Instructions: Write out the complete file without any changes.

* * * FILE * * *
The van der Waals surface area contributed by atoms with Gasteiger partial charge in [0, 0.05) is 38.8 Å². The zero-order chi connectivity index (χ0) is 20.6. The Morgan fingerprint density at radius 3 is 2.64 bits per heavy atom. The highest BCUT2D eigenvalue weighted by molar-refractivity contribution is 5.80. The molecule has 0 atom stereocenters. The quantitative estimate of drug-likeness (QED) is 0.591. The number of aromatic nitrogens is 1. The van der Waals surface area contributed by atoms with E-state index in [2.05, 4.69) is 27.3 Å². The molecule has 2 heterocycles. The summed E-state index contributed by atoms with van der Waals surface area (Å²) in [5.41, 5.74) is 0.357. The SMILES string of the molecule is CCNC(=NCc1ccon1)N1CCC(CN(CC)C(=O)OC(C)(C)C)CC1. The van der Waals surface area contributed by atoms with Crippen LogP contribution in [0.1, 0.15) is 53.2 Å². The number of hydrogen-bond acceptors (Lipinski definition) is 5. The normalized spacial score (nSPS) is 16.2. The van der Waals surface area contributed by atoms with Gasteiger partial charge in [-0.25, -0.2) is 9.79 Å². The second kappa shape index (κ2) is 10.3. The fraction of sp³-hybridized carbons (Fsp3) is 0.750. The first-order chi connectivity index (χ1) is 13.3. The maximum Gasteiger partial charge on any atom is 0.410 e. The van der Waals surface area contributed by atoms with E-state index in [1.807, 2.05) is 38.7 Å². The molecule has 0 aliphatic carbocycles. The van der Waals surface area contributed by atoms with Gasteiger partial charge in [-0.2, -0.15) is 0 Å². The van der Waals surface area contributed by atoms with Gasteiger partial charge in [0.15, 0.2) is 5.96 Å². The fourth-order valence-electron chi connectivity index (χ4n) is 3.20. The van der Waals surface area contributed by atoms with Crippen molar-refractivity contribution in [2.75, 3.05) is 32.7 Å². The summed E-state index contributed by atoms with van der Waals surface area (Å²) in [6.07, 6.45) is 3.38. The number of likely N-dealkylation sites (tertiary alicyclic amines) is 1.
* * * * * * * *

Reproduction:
The van der Waals surface area contributed by atoms with Gasteiger partial charge in [0, 0.05) is 38.8 Å². The zero-order chi connectivity index (χ0) is 20.6. The Morgan fingerprint density at radius 3 is 2.64 bits per heavy atom. The highest BCUT2D eigenvalue weighted by molar-refractivity contribution is 5.80. The molecule has 0 atom stereocenters. The quantitative estimate of drug-likeness (QED) is 0.591. The number of aromatic nitrogens is 1. The van der Waals surface area contributed by atoms with E-state index in [2.05, 4.69) is 27.3 Å². The molecule has 2 heterocycles. The summed E-state index contributed by atoms with van der Waals surface area (Å²) in [5.41, 5.74) is 0.357. The SMILES string of the molecule is CCNC(=NCc1ccon1)N1CCC(CN(CC)C(=O)OC(C)(C)C)CC1. The van der Waals surface area contributed by atoms with Crippen LogP contribution in [0.1, 0.15) is 53.2 Å². The number of hydrogen-bond acceptors (Lipinski definition) is 5. The normalized spacial score (nSPS) is 16.2. The van der Waals surface area contributed by atoms with Gasteiger partial charge in [-0.25, -0.2) is 9.79 Å². The second kappa shape index (κ2) is 10.3. The fraction of sp³-hybridized carbons (Fsp3) is 0.750. The first-order chi connectivity index (χ1) is 13.3. The maximum Gasteiger partial charge on any atom is 0.410 e. The van der Waals surface area contributed by atoms with E-state index in [1.807, 2.05) is 38.7 Å². The molecule has 0 aliphatic carbocycles. The van der Waals surface area contributed by atoms with Gasteiger partial charge in [-0.2, -0.15) is 0 Å². The van der Waals surface area contributed by atoms with Gasteiger partial charge in [0.15, 0.2) is 5.96 Å². The fourth-order valence-electron chi connectivity index (χ4n) is 3.20. The van der Waals surface area contributed by atoms with Crippen molar-refractivity contribution in [2.75, 3.05) is 32.7 Å². The summed E-state index contributed by atoms with van der Waals surface area (Å²) in [6.07, 6.45) is 3.38. The number of likely N-dealkylation sites (tertiary alicyclic amines) is 1.